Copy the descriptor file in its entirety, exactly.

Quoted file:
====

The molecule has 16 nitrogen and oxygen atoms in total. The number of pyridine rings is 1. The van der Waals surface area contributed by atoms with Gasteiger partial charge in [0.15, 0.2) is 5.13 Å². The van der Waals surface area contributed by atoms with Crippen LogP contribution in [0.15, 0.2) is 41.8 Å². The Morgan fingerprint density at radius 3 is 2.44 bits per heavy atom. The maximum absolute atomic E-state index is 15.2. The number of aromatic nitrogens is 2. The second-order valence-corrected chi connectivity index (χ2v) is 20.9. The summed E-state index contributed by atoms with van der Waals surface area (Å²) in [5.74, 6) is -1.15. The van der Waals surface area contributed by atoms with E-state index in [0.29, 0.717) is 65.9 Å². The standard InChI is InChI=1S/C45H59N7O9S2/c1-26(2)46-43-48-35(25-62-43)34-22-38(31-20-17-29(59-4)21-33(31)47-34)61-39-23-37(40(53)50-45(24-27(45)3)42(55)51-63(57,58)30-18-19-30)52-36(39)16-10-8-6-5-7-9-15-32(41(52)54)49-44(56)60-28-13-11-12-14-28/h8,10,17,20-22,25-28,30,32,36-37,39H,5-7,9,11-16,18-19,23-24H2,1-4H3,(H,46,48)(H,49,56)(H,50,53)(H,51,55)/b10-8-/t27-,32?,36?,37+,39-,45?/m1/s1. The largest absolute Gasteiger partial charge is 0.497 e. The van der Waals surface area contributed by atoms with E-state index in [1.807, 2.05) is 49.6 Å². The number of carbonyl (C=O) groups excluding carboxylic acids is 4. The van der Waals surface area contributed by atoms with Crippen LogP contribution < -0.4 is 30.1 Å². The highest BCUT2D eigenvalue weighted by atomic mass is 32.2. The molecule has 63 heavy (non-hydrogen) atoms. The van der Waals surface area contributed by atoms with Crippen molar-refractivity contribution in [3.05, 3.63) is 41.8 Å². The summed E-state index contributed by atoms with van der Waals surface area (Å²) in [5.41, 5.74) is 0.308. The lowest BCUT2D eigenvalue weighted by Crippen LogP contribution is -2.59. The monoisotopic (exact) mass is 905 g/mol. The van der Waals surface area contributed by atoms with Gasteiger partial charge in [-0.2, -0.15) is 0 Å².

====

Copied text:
The molecule has 16 nitrogen and oxygen atoms in total. The number of pyridine rings is 1. The van der Waals surface area contributed by atoms with Gasteiger partial charge in [0.15, 0.2) is 5.13 Å². The van der Waals surface area contributed by atoms with Crippen LogP contribution in [0.15, 0.2) is 41.8 Å². The Morgan fingerprint density at radius 3 is 2.44 bits per heavy atom. The maximum absolute atomic E-state index is 15.2. The number of aromatic nitrogens is 2. The second-order valence-corrected chi connectivity index (χ2v) is 20.9. The summed E-state index contributed by atoms with van der Waals surface area (Å²) in [5.74, 6) is -1.15. The van der Waals surface area contributed by atoms with E-state index in [0.29, 0.717) is 65.9 Å². The standard InChI is InChI=1S/C45H59N7O9S2/c1-26(2)46-43-48-35(25-62-43)34-22-38(31-20-17-29(59-4)21-33(31)47-34)61-39-23-37(40(53)50-45(24-27(45)3)42(55)51-63(57,58)30-18-19-30)52-36(39)16-10-8-6-5-7-9-15-32(41(52)54)49-44(56)60-28-13-11-12-14-28/h8,10,17,20-22,25-28,30,32,36-37,39H,5-7,9,11-16,18-19,23-24H2,1-4H3,(H,46,48)(H,49,56)(H,50,53)(H,51,55)/b10-8-/t27-,32?,36?,37+,39-,45?/m1/s1. The largest absolute Gasteiger partial charge is 0.497 e. The van der Waals surface area contributed by atoms with E-state index in [1.807, 2.05) is 49.6 Å². The number of carbonyl (C=O) groups excluding carboxylic acids is 4. The van der Waals surface area contributed by atoms with Crippen LogP contribution < -0.4 is 30.1 Å². The highest BCUT2D eigenvalue weighted by atomic mass is 32.2. The molecule has 63 heavy (non-hydrogen) atoms. The van der Waals surface area contributed by atoms with Crippen molar-refractivity contribution in [3.05, 3.63) is 41.8 Å². The summed E-state index contributed by atoms with van der Waals surface area (Å²) in [5.41, 5.74) is 0.308. The lowest BCUT2D eigenvalue weighted by Crippen LogP contribution is -2.59. The monoisotopic (exact) mass is 905 g/mol. The van der Waals surface area contributed by atoms with Gasteiger partial charge in [-0.2, -0.15) is 0 Å².